If we are excavating the foundation in the winter, we may need to cover the ground to keep the frost out using heated blankets or a thick layer of straw. Digging through hard ground takes longer and increases costs. We assess what the site contractor can complete before winter and prepare the site for easy access.
We consider the type of foundation. A full basement and a slab on grade with 4-foot frost walls are different. Hot water and concrete mixes with additives add winter costs, as do labor and blankets to cover foundations after a pour.
Next comes framing and rough-in mechanicals. Working with cold hands and bundling up in thick layers slows progress and increases costs. But high winds and winter weather can limit work as snow is removed or stop it completely.
With the building enclosed, we still need heat for flashing and air sealing. Fuel costs and heater rentals can get expensive for uninsulated buildings, but a building needs some warmth to pull wire and run pipes efficiently. Air infiltration rates in our buildings are very low, so once we are enclosed and insulated, the heating bills become reasonable, and work inside can continue at a normal pace.
Tenting, and temporary heating may be required to complete exterior work, such as masonry, stone, or painting. If this work can wait to spring, there can be major savings.
Every building has its own challenges and winter construction means specific planning. Costs and earlier occupancy have to be weighed. Planning is crucial, but it leads to cost reductions.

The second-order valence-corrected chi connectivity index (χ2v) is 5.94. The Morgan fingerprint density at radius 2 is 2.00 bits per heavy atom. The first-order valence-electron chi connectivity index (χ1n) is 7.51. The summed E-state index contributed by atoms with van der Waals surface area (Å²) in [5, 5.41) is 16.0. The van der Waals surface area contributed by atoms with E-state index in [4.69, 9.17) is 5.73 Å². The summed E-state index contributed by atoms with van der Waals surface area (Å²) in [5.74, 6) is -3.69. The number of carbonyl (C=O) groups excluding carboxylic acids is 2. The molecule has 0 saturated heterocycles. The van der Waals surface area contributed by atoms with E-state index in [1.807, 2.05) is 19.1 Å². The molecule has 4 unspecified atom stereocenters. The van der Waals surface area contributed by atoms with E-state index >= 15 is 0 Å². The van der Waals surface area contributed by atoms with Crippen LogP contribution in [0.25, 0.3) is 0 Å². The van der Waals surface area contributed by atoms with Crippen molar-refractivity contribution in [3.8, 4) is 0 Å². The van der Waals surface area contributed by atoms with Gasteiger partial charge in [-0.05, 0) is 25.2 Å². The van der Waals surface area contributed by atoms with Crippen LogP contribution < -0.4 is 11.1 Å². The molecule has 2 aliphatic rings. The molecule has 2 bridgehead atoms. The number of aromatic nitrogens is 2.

Unity Homes, Walpole, NH
Unity’s off-site construction methods allow us to build homes year-round, once the foundation is in place. We prefabricate the floor, wall, and roof panels of our homes in the controlled conditions of our factory in Keene, NH. All of the framing, sheathing, insulation, windows, and doors are preinstalled in the panels. We then “flat pack” the panels in bundles, shrink wrapped for protection, and truck them to the jobsite for installation.
A typical Unity home requires about a week of work on site to assemble the panels into the weathertight home shell. The assembly work is not difficult to do in the cold or even in snow, because the detail work has been completed in the shop, and the heavy lifting is done by a crane on site. We seal the joints between panels with double gaskets, rather than with caulk or foam, because the gaskets work well in any weather.
Once the shell of the house has been completely assembled, finishes can be installed on the exterior, and the mechanical rough-ins can begin on the interior. And because the shell is already insulated and the windows and doors are installed, a modest electric heater is all that’s needed to maintain comfort.
Unity’s off-site methods work well for the general contractors who finish the shells, because the exterior is essentially weather-protected when we’re done on site, and the subcontractors finishing the interior have a comfortable environment in which to do their work. One comment represents what we often hear from contractors who work on Unity projects. It is, “I don’t want to build any more houses the conventional way!”